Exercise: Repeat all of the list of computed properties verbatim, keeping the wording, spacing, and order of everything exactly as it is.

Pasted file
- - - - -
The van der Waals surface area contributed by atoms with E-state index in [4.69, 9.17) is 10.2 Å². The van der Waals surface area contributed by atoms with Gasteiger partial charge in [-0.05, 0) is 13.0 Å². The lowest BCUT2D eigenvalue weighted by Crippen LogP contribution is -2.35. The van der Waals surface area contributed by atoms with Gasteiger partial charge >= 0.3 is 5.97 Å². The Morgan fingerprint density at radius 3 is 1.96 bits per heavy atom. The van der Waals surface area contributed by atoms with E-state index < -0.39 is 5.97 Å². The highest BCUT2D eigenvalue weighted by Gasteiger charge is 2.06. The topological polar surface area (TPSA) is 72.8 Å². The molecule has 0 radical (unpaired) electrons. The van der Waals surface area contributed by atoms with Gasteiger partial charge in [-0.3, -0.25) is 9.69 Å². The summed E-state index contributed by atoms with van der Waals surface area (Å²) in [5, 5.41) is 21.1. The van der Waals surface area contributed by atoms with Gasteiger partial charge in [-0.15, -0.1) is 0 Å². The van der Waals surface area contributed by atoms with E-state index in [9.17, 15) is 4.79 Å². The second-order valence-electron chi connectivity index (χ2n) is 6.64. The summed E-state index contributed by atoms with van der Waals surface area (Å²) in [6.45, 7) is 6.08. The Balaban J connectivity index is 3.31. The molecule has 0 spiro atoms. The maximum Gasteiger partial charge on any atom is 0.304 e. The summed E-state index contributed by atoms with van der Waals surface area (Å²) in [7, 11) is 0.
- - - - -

The van der Waals surface area contributed by atoms with E-state index in [4.69, 9.17) is 10.2 Å². The van der Waals surface area contributed by atoms with Gasteiger partial charge in [-0.05, 0) is 13.0 Å². The lowest BCUT2D eigenvalue weighted by Crippen LogP contribution is -2.35. The van der Waals surface area contributed by atoms with Gasteiger partial charge >= 0.3 is 5.97 Å². The Morgan fingerprint density at radius 3 is 1.96 bits per heavy atom. The van der Waals surface area contributed by atoms with E-state index < -0.39 is 5.97 Å². The highest BCUT2D eigenvalue weighted by Gasteiger charge is 2.06. The topological polar surface area (TPSA) is 72.8 Å². The molecule has 0 radical (unpaired) electrons. The van der Waals surface area contributed by atoms with Gasteiger partial charge in [-0.3, -0.25) is 9.69 Å². The summed E-state index contributed by atoms with van der Waals surface area (Å²) in [5, 5.41) is 21.1. The van der Waals surface area contributed by atoms with Gasteiger partial charge in [-0.15, -0.1) is 0 Å². The van der Waals surface area contributed by atoms with E-state index in [9.17, 15) is 4.79 Å². The second-order valence-electron chi connectivity index (χ2n) is 6.64. The summed E-state index contributed by atoms with van der Waals surface area (Å²) in [6.45, 7) is 6.08. The Balaban J connectivity index is 3.31. The molecule has 0 spiro atoms. The maximum Gasteiger partial charge on any atom is 0.304 e. The summed E-state index contributed by atoms with van der Waals surface area (Å²) in [7, 11) is 0.